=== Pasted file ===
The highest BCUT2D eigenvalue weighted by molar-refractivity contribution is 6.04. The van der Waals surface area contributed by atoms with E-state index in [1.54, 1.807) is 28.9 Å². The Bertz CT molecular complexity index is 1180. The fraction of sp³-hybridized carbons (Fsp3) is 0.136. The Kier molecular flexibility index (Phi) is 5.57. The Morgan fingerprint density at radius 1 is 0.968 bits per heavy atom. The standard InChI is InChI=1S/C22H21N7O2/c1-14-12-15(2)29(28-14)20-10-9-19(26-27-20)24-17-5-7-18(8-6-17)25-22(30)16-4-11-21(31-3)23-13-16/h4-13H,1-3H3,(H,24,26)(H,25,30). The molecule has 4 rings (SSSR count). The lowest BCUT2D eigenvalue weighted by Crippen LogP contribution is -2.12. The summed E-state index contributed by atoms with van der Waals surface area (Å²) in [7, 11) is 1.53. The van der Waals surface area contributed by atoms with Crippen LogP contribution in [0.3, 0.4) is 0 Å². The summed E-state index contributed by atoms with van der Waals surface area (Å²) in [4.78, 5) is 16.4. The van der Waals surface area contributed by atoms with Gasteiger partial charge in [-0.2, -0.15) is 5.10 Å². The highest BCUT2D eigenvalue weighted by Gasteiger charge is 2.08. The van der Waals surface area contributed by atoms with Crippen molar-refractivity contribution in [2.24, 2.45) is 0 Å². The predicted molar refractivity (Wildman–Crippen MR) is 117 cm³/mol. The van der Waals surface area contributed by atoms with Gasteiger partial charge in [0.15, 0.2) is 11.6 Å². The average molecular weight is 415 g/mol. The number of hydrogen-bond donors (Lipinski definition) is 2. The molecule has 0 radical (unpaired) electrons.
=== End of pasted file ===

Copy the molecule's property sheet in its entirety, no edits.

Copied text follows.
The highest BCUT2D eigenvalue weighted by molar-refractivity contribution is 6.04. The van der Waals surface area contributed by atoms with E-state index in [1.54, 1.807) is 28.9 Å². The Bertz CT molecular complexity index is 1180. The fraction of sp³-hybridized carbons (Fsp3) is 0.136. The Kier molecular flexibility index (Phi) is 5.57. The Morgan fingerprint density at radius 1 is 0.968 bits per heavy atom. The standard InChI is InChI=1S/C22H21N7O2/c1-14-12-15(2)29(28-14)20-10-9-19(26-27-20)24-17-5-7-18(8-6-17)25-22(30)16-4-11-21(31-3)23-13-16/h4-13H,1-3H3,(H,24,26)(H,25,30). The molecule has 4 rings (SSSR count). The lowest BCUT2D eigenvalue weighted by Crippen LogP contribution is -2.12. The summed E-state index contributed by atoms with van der Waals surface area (Å²) in [7, 11) is 1.53. The van der Waals surface area contributed by atoms with Crippen LogP contribution in [0.3, 0.4) is 0 Å². The summed E-state index contributed by atoms with van der Waals surface area (Å²) in [4.78, 5) is 16.4. The van der Waals surface area contributed by atoms with Gasteiger partial charge in [-0.2, -0.15) is 5.10 Å². The highest BCUT2D eigenvalue weighted by Gasteiger charge is 2.08. The van der Waals surface area contributed by atoms with Crippen molar-refractivity contribution in [2.24, 2.45) is 0 Å². The predicted molar refractivity (Wildman–Crippen MR) is 117 cm³/mol. The van der Waals surface area contributed by atoms with Gasteiger partial charge in [0.15, 0.2) is 11.6 Å². The average molecular weight is 415 g/mol. The number of hydrogen-bond donors (Lipinski definition) is 2. The molecule has 0 radical (unpaired) electrons.